National Guard members walk at the area in the aftermath of a protest after a white police officer was caught on a bystander’s video pressing his knee into the neck of African-American man George Floyd, who later died at a hospital, in Minneapolis, Minnesota, U.S., May 29, 2020.
Carlos Barria | Reuters
The Minnesota National Guard plans to test all of its deployed members for the coronavirus after one tested positive and nine others have reported symptoms, a spokesman told CNBC on Tuesday.
The state’s National Guard has deployed nearly 7,000 personnel in response to mass protests sparked by George Floyd’s death, caused by a Minneapolis police officer who knelt on the unarmed black man’s neck for nearly nine minutes, according to spokesman Scott Hawks.
“Upon activation, all of our members were screened for health readiness, including for symptoms of COVID-19,” Lt. Col. Dean Stulz said in a statement, adding that one service member tested positive for Covid-19 and has been placed in isolation. “Screening and testing of those activated guard members has been a part of our plan since the earliest days, it is not a response action to having a positive result.”
The state’s National Guard is now developing plans to test every one of its deployed members for the coronavirus, Hawks said, though a timeline remains unknown. It’s unclear when the infected service member tested positive and how much interaction they had with other service members and the public.
“We have made efforts to wear masks and to encourage social distancing where possible, however when you create a line to protect people or buildings you are shoulder to shoulder,” Hawks said in a statement. “These are the required risks that we accept when in uniform to keep the public safe and restore peace and order.”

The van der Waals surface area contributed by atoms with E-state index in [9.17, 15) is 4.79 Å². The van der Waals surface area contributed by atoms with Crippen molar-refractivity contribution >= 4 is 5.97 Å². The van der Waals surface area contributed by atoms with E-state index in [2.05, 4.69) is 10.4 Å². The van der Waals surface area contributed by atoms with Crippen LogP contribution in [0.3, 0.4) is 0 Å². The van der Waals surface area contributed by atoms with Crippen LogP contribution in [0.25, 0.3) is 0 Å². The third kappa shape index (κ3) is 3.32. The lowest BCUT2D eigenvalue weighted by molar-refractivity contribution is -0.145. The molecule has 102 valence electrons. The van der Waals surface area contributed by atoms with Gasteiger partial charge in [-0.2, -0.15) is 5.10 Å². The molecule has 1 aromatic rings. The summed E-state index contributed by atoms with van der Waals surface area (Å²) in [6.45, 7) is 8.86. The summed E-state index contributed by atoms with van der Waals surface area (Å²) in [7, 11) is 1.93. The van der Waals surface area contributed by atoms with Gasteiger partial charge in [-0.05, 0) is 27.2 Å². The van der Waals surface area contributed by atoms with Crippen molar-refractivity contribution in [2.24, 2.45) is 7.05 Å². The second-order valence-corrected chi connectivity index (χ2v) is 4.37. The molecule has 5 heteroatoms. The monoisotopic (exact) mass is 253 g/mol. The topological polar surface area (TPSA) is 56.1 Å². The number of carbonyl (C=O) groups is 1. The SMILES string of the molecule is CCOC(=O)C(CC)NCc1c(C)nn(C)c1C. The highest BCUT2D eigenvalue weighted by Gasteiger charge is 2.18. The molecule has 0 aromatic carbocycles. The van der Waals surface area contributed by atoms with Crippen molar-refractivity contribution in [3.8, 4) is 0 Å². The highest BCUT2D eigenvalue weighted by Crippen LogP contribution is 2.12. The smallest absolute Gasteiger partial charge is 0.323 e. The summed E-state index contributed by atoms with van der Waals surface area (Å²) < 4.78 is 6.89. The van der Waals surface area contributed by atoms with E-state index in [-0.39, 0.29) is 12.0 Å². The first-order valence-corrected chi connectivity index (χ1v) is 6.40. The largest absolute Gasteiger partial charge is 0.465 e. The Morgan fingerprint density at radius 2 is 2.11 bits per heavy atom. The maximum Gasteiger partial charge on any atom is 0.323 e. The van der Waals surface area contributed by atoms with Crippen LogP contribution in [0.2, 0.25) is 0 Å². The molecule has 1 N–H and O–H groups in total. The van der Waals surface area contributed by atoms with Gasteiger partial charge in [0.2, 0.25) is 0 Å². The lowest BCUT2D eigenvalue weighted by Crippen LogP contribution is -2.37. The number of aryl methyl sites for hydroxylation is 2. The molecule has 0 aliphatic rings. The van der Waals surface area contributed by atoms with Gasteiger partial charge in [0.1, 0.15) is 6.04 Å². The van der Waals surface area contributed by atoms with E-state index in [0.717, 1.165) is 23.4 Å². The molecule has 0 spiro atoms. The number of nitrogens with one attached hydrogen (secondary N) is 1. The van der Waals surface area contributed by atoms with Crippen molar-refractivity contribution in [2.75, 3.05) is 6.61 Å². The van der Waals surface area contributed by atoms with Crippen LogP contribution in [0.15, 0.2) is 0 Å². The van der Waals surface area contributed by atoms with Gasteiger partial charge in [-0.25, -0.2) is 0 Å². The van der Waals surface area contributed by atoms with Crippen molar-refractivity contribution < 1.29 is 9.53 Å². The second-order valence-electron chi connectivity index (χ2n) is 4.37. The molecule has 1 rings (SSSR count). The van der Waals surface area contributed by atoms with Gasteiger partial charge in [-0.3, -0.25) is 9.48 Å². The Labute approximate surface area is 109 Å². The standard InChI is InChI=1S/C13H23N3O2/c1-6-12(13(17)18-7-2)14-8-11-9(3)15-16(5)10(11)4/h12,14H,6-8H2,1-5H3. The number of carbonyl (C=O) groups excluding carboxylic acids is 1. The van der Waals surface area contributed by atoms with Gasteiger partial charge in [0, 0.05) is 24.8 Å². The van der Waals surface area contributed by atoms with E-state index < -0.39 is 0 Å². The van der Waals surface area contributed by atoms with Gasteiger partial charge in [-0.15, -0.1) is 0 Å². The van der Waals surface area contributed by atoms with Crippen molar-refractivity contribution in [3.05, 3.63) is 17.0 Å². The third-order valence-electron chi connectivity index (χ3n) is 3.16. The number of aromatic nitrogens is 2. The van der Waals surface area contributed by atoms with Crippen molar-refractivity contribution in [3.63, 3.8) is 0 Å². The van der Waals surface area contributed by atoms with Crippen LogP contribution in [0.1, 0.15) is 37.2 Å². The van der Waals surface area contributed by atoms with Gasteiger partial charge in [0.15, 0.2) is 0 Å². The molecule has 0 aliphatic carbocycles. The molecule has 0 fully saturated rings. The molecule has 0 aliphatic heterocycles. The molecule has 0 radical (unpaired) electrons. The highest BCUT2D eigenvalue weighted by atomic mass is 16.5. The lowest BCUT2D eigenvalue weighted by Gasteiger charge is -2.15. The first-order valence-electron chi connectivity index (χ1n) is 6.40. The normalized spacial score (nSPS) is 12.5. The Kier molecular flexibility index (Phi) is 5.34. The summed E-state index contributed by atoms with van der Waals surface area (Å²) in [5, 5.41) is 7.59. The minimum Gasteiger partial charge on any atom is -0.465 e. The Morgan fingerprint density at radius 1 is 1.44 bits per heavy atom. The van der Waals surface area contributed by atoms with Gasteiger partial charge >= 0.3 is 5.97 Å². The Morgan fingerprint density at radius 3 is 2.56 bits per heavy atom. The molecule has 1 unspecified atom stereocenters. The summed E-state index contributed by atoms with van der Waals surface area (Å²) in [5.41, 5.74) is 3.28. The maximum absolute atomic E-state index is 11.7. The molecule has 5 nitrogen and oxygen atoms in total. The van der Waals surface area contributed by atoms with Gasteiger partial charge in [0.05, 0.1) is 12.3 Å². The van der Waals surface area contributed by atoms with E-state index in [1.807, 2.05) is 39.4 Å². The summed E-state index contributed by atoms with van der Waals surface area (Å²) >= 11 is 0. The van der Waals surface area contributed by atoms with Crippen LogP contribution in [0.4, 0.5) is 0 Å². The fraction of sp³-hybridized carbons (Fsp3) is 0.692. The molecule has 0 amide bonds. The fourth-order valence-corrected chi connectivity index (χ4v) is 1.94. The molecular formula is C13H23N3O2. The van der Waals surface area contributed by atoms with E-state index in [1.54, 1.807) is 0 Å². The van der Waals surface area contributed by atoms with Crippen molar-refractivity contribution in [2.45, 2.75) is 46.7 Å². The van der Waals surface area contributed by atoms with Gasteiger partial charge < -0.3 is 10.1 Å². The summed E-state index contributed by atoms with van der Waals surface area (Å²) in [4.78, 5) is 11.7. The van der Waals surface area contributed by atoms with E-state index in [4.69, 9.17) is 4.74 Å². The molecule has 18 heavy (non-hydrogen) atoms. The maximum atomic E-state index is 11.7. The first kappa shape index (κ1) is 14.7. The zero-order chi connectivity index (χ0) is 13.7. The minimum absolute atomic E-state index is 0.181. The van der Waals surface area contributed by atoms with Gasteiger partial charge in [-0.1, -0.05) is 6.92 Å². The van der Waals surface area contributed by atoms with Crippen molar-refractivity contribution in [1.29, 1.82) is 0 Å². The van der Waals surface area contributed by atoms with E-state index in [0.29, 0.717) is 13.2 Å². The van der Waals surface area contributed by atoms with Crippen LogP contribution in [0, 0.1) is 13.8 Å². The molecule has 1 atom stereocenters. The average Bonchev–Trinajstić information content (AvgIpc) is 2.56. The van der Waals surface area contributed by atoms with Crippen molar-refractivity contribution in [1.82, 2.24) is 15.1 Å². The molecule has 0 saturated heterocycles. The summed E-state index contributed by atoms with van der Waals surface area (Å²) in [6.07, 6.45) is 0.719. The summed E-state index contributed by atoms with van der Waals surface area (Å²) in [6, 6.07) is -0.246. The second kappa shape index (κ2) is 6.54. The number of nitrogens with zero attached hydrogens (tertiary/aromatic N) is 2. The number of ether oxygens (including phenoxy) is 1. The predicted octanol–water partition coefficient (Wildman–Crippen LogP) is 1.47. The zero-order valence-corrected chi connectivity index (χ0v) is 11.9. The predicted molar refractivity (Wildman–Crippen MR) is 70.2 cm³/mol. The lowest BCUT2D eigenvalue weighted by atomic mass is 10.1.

The news comes as epidemiologists and public health specialists publicly worry that the mass protests, which have engulfed the nation, could allow the coronavirus to rapidly spread just as states begin to reopen large sectors of the economy.
Broad testing of everyone involved in the protests will be key to ensuring that the virus doesn’t spread unchecked from the protests to new communities, said Dr. David Eisenman, director of the Center for Public Health and Disasters at UCLA.
Minnesota has processed 258,747 diagnostic tests for the coronavirus since March 6, according to data compiled by the Covid Tracking Project. Through May, the state of more than 5 million conducted about 5,780 tests per day on average, according to data from the volunteer effort founded by reporters at The Atlantic magazine.
Some health specialists and economists have repeatedly called for the U.S. to ramp up its ability to test broadly throughout the population. While the country’s average daily number of tests nearly doubled in May compared with April, it still falls short of the massive testing programs some epidemiologists have called for.
“Now is the time when we need to be having testing more than ever, given the likelihood of spread,” Eisenman said. “We need to be doing everything we can to protect those protesters and to protect the communities they go back into, the families they go back to every night.”
The activities expected to take place at protests, such as yelling and chanting could prove to exacerbate spread of the virus, said epidemiologist Bob Bednarczyk at Emory University. People are forced into close contact at such protests where there’s a lot of shouting and chanting, which are both factors that contribute to spread he said. He added that the use of tear gas on groups of protesters could also cause people to cough and spread the virus even more.
“I am very concerned about the use of tear gas to break up these protests,” he said. “When there is a respiratory disease pandemic occurring, the use of a chemical that causes people to cough violently can lead to more spread of disease.”
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